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Chefs on the Grill: Frank Falcinelli and Frank Castronovo

With the Frankies Spuntino Kitchen Companion out this week, the city’s preeminent spokesmen for Italian-American cuisine talk gravy and grandmas.

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What inspired you and your team (co-author Peter Meehan, designer Travis Lee Kauffman) to create the look and feel of an old-fashioned almanac?
Frank Falcinelli: We came across an old set of books called the Audels Carpenters and Builders Guide, and it really struck a chord.
Frank Castronovo: One of the problems I have with all the beautiful cookbooks today is that they’re coffee-table books.
FF:And it’s hard to get the information out of them.

While yours is full of tips on everything from shucking clams to growing an avocado tree. What’s the one essential piece of equipment every New Yorker should have?
FC: The BeeBo cavatelli maker. It went out of business. I want to find out how to make it, and manufacture it, and I want to put our name on it.
FF: We’re going to call it the Frankatelli maker.

What single recipe should be in everyone’s repertoire?
FF: Tomato sauce.
FC: You use it in everything. You make soup out of it, put it over your pasta, use it for eggplant, braciole, meatballs, gnocchi.

You write that you never use the word “gravy” for tomato sauce. Why not?
FF: Because gravy’s brown and murky, it’s what you put on a turkey.

Growing up, did you know anyone who called it gravy?
FF: No. You know who calls it gravy? Americans. And you know when Italian food gets messed up is when Americans get involved.

Some Italian-Americans seem ashamed by the red-sauce stereotype, but you embrace it.
FC: You are what you are. We’re from Queens Village. I used to go to my great-grandma’s house in Williamsburg every weekend. That’s where I developed my palate as a little boy.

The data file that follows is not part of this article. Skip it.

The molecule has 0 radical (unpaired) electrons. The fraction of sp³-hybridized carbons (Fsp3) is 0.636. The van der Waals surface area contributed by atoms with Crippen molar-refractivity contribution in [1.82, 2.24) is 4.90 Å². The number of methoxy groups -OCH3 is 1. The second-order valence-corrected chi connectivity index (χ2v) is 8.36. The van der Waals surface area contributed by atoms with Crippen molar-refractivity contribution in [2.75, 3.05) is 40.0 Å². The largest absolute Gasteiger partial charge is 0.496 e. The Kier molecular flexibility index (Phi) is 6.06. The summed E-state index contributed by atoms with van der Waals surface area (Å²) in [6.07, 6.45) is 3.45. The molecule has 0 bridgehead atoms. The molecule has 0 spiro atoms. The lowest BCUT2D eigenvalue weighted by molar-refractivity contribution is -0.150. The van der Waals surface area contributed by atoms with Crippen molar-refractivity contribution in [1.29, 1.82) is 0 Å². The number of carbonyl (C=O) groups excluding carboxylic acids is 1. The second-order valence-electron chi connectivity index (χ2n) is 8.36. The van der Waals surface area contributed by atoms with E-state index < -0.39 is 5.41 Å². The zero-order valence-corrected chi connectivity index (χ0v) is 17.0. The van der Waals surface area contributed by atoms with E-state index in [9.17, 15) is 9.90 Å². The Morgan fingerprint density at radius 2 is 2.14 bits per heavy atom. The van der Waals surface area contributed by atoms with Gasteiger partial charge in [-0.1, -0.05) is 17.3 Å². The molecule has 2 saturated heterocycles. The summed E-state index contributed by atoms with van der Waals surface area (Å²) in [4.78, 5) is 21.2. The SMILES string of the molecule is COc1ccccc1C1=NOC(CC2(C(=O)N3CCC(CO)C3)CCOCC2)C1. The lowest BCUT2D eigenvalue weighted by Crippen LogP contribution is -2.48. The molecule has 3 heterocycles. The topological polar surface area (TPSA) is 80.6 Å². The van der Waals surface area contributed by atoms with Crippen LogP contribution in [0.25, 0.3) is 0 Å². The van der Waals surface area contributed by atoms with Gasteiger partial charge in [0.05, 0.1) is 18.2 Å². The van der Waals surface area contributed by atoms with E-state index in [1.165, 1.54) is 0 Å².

How much are the book’s recipes yours versus your grandmas’?
FF: It’s 50-50. We did a lot of polishing on the old stuff. A lot of stuff didn’t need polishing.

When you do polish, how do your relatives take it?
FC: They still think we can’t cook. My grandfather would come into the restaurant and say, “You can’t cook, I gotta cook it, lemme show you how to make the cavatellis.”

This is your first book. What took so long?
FC: We spent over twenty years apiece cooking at some of the hardest French restaurants. We wanted to design a menu—because we had to cook it—that was going to be easy to do, but wouldn’t take away from the quality of the food, and that menu is this book. So it did take us a collective 40 years to put together.

Speaking of labor-intensive haute cuisine, do you miss cooking French?
FF: Yeah, at some point we’re going to open a French restaurant—high-end, [Michel] Guérard stuff. Trois étoiles.

You’re kidding.
FC: No, we do French probably better than we do Italian and the stuff at Prime Meats. I want to be in that position when I’m in my early fifties, because it’s a little more sophisticated. I need time to develop, mature.

So you predict a comeback for French food in New York?
FC: Everything comes around, and when it does, hopefully we’re at the head of the curve.


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